A guardian can be appointed when someone’s decision-making ability is impaired. Possible causes of the impairment include intellectual disability, mental illness, acquired brain injury or dementia. In Western Australia, guardianship is governed by the Guardianship and Administration Act 1990.
A person can apply to the State Administrative Tribunal for a guardianship order for a person in writing or orally or partly both. At least 14 days’ notice of the hearing of the application must be given to the applicant, the person about whom the application is made, the person’s nearest relative, any administrator of the person’s estate, the proposed guardian, the Public Advocate, and anyone else with a proper interest in the matter.
The SAT is required by the Act to presume every person can (unless proven otherwise):
- look after their own health and safety;
- make reasonable judgments about themselves;
- manage their own affairs;
- make reasonable judgments about their estate.
To make a guardianship order, the SAT must be satisfied that the person:
- is aged at least 18;
- is incapable of looking after their own health and safety;
- is unable to make reasonable judgments about themselves;
- needs oversight, care or control in relation to their own health and safety or to protect others.
It can make a guardianship order for someone who is aged 17 if it is satisfied the person will need a guardian when they turn 18.
The guardian must be aged over 18 and is expected to act in the best interests of the person and not have a conflict of interest.
In making a decision, the SAT is required to consider:
- how to preserve relationships in the person’s family;
- the compatibility of the proposed guardian with any administrator of the person’s estate;
- the person’s wishes;
- whether the proposed guardian will be able to perform the functions of the role.
The tribunal must seek to ascertain the views and wishes of the person, as far as possible, in whatever manner, at the time, or gather these from the person’s previous actions.
It must not make a guardianship order if the person’s needs could be met in a way that is less restrictive of the person’s freedom.
Acting in the person’s best interests
The Act states that a guardian acts in the best interests of a person if the guardian:
- advocates for them;
- encourages them to take part in community life as much as possible;
- encourages and helps them care for themselves and make decisions for themselves;
- protects them from abuse, neglect or exploitation;
- considers their wishes as far as possible;
- acts in a way that restricts their rights as little as possible;
- helps them maintain supportive relationships;
- helps them maintain their familiar cultural, linguistic or religious environment.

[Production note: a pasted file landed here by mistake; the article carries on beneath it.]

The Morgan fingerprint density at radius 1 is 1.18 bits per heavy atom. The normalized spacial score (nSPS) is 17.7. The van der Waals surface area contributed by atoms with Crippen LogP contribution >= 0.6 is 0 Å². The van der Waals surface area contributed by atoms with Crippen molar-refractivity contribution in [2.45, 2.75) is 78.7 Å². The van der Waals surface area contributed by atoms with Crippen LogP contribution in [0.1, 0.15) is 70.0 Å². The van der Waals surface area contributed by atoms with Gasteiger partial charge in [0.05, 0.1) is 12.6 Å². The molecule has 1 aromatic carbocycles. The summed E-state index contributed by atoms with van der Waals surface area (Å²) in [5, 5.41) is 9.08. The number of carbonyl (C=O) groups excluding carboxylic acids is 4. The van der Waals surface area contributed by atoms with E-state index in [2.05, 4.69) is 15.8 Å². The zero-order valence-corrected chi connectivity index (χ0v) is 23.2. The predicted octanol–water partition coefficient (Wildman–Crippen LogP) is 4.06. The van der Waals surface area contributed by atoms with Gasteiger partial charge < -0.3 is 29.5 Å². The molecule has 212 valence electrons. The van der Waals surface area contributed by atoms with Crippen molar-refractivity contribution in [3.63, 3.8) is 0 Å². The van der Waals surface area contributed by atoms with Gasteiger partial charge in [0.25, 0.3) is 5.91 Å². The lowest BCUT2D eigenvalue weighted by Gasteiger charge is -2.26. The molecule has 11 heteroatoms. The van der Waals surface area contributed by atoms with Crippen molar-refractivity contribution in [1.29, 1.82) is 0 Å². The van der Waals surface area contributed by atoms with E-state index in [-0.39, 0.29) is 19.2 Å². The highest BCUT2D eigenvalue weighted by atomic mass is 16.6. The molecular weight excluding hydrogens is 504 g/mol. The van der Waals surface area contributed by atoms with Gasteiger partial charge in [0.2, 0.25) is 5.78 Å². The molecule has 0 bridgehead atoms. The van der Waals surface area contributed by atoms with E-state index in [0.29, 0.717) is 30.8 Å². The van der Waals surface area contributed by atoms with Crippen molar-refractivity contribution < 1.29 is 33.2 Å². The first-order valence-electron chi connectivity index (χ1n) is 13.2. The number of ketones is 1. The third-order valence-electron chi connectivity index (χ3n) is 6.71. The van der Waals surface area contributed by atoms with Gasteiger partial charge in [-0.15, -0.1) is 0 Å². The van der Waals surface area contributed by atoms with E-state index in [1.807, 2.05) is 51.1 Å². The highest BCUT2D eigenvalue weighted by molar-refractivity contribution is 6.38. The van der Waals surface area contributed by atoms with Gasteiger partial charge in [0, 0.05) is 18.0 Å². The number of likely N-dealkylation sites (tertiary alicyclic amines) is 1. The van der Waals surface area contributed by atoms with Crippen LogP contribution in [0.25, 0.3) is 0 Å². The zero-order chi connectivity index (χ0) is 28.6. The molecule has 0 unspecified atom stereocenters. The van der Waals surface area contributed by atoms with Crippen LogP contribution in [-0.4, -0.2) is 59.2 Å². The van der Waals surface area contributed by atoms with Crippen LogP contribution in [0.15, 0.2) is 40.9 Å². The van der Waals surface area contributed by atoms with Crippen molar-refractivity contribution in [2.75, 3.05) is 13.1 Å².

Types of guardianship
The SAT can appoint a plenary guardian, a limited guardian, joint plenary guardians, joint limited guardians, and if expedient, an alternate guardian.
A plenary guardian has all of the functions vested in a person by a parenting order made under the Family Court Act 1997. They can make decisions about:
- where a person is to live, temporarily or permanently;
- with whom the person is to live;
- whether the person should work, the nature of the work and for whom the person should work;
- medical treatment for the person;
- with whom the person can associate;
- beginning, conducting, settling or defending legal proceedings on behalf of the person.
A plenary guardian cannot perform functions such as:
- vote in an election for the person;
- consent to the adoption of that person;
- consent to a surrogacy parentage order;
- make a will for the person.
A limited guardian can have any of the functions of a plenary guardian which the SAT vests in them. A plenary guardian must not be appointed for a person if the appointment of a limited guardian would be sufficient to meet the needs of the person. An order appointing a limited guardian for a person must impose the fewest restrictions possible on that person’s freedom.
When making a guardianship order, the SAT can name an alternate guardian who automatically becomes a plenary guardian or limited guardian if either of those guardians dies. The alternate guardian has the same functions as the original guardian had.
If a guardian is being refused entry to a premises, the guardian can apply to the SAT for a warrant to enter a premises where the represented person is, to perform any guardian function. The warrant can authorise the guardian to enter using force if necessary, and call on the help of police.
A person under a guardianship order cannot be sterilised unless both the guardian and the SAT have consented in writing and all avenues of appeal have lapsed or been exhausted.
For advice or representation in any legal matter, please contact Armstrong Legal.